FIG. 2 illustrates a system 36 for communicating information from a trailer 12 to a vehicle, such as an exemplary tractor 28. System 36 may include at least one trailer transducer unit 22, a vehicle transducer unit 24, a relay unit 34, one or more sensors 39, and a control unit 41.

As described above, trailer transducer unit 22 may provide ranging and the generation, transmission, and/or receipt of various information relating to trailer 12, including trailer identification, status, and alarm information. An exemplary embodiment of trailer transducer unit 22 is illustrated and described in more detail below with reference to FIG. 3. Vehicle transducer unit 24 communicates with trailer transducer unit 22. An exemplary embodiment of vehicle transducer unit 24 is illustrated and described below in more detail with reference to FIGS. 4A and 4B.

To support their respective functions, each of trailer transducer unit 22 and vehicle transducer unit 24 may comprise an acoustic transducer. Preferably, the acoustic transducers operate at an ultrasonic frequency. These acoustic transducers may transmit signals effectively only at a relatively short distance, typically in the range of ten to fifteen feet, and in a limited arc of direction, typically between sixty to one hundred degrees. Because of the limited effective distance and arc of transmission, the opportunity for cross-talk is substantially reduced or eliminated. That is, each trailer transducer unit 22 and vehicle transducer unit 24 will most likely be able to communicate only with an intended corresponding unit. Furthermore, because the acoustic transponders preferably operate at ultrasonic frequencies rather than radio frequencies, there is no need to obtain the approval of a regulatory agency, such as the Federal Communications Commission (FCC).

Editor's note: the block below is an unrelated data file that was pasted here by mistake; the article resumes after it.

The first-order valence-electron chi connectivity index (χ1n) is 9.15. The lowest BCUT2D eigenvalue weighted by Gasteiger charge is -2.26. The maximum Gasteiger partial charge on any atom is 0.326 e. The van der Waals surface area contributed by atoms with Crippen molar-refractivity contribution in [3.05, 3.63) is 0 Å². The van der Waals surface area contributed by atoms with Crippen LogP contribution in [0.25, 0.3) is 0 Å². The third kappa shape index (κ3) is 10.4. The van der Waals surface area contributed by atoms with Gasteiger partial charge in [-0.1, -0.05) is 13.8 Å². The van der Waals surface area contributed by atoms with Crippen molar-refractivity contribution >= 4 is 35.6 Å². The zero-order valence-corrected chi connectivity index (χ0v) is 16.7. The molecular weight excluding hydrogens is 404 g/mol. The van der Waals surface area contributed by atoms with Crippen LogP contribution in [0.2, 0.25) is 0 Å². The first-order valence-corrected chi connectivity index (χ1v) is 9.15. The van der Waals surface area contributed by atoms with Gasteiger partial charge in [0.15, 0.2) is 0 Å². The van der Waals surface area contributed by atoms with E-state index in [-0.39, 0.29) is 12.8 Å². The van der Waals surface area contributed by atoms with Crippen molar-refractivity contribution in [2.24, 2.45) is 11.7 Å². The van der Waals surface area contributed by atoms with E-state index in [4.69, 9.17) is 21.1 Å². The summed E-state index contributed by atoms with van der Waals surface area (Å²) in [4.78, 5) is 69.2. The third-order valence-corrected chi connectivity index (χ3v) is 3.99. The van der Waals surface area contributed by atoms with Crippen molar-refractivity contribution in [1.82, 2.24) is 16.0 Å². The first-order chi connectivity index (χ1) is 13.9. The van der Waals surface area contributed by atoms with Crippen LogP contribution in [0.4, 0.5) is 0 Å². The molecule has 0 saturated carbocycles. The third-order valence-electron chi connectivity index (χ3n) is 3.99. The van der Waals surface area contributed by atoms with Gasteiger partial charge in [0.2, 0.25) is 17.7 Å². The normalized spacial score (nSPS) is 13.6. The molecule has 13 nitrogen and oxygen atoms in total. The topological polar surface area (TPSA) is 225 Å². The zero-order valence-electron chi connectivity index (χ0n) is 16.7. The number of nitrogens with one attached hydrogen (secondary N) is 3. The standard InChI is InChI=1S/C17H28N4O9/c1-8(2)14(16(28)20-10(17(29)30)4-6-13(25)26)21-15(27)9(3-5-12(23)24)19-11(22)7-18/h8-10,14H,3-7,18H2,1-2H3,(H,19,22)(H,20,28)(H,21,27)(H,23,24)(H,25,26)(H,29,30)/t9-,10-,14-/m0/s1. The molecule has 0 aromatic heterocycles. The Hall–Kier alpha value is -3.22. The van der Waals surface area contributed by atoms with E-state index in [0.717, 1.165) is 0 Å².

Sensors 39 may be located on trailer 12 and tractor 28 and coupled to trailer transducer unit 22 and vehicle transducer unit 24, respectively. Sensors 39 support the generation of status and alarm information by the transducer units 22 and 24. Sensors 39 may include thermometers, barometers, accelerometers, and other sensors for detecting the temperature, humidity, pressure, shock, or any other environmental conditions which may affect cargo within trailer 12. Such sensors 39 provide up-to-date readings to trailer transducer unit 22. Sensors 39 may also include sensors operable to detect the occurrence of other events on board trailer 12 or tractor 28, such as the opening of a door or the communication of signals across a seven-pin connector 29 between trailer 12 and tractor 28. For example, at least one sensor 39 on each of trailer 12 and tractor 28 may be coupled to the seven-pin connector wiring used to support the brake lights, the signal lights, the flashers, or the like. The seven-pin connector 29 sensor may support the synchronization of communication between trailer transducer unit 22 and vehicle transducer unit 24. The door-opening sensor may support the generation of an alarm to alert an operator of the undesired opening of a door.

Control unit 41 may be located on trailer 12 and coupled to trailer transducer unit 22 and sensors 39. Control unit 41 generally functions to monitor and/or adjust environmental conditions within trailer 12. For example, control unit 41 may comprise the controls for a refrigeration unit operable to change the temperature within trailer 12. Likewise, control unit 41 may include controls for a humidifier operable to change the humidity within trailer 12. Control unit 41 may be responsive to signals or information, such as control information, received from sensors 39 and trailer transducer unit 22. Control unit 41 may comprise a memory which, over time, functions to store the information relating to conditions and controls. Accordingly, this information can be reported or relayed at some time subsequent to its collection.

As previously described, relay unit 34 can be coupled to vehicle transducer unit 24 and may include an interface (I/F) 35. The functionality of interface 35 can be performed by one or more suitable input devices, such as a keypad, touch screen, or other suitable device that can accept information, and one or more suitable output devices, such as a computer display, for conveying information associated with the operation of communicating system 36, including digital data, visual information, or audio information. Among other functions, interface 35 allows an operator on board tractor 28 to monitor and adjust conditions in trailer 12.